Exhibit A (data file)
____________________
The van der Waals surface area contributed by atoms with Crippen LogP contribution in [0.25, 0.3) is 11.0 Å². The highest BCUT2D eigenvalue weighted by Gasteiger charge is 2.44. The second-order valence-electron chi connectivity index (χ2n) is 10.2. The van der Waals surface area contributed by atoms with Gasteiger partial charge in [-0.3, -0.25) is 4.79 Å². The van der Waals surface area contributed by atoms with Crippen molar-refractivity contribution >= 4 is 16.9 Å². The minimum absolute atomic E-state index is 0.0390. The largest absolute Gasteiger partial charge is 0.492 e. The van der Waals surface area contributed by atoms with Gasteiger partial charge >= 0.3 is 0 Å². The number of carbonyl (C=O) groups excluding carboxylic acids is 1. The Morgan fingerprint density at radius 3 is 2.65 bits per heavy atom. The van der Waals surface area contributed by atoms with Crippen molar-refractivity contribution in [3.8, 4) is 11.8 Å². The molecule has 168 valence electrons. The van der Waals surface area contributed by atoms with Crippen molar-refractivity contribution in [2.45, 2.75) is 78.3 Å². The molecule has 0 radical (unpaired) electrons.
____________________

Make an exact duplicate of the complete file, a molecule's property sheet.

The van der Waals surface area contributed by atoms with Crippen LogP contribution in [0.25, 0.3) is 11.0 Å². The highest BCUT2D eigenvalue weighted by Gasteiger charge is 2.44. The second-order valence-electron chi connectivity index (χ2n) is 10.2. The van der Waals surface area contributed by atoms with Gasteiger partial charge in [-0.3, -0.25) is 4.79 Å². The van der Waals surface area contributed by atoms with Crippen molar-refractivity contribution >= 4 is 16.9 Å². The minimum absolute atomic E-state index is 0.0390. The largest absolute Gasteiger partial charge is 0.492 e. The van der Waals surface area contributed by atoms with Gasteiger partial charge >= 0.3 is 0 Å². The number of carbonyl (C=O) groups excluding carboxylic acids is 1. The Morgan fingerprint density at radius 3 is 2.65 bits per heavy atom. The van der Waals surface area contributed by atoms with Crippen molar-refractivity contribution in [3.8, 4) is 11.8 Å². The molecule has 168 valence electrons. The van der Waals surface area contributed by atoms with Crippen molar-refractivity contribution in [2.45, 2.75) is 78.3 Å². The molecule has 0 radical (unpaired) electrons.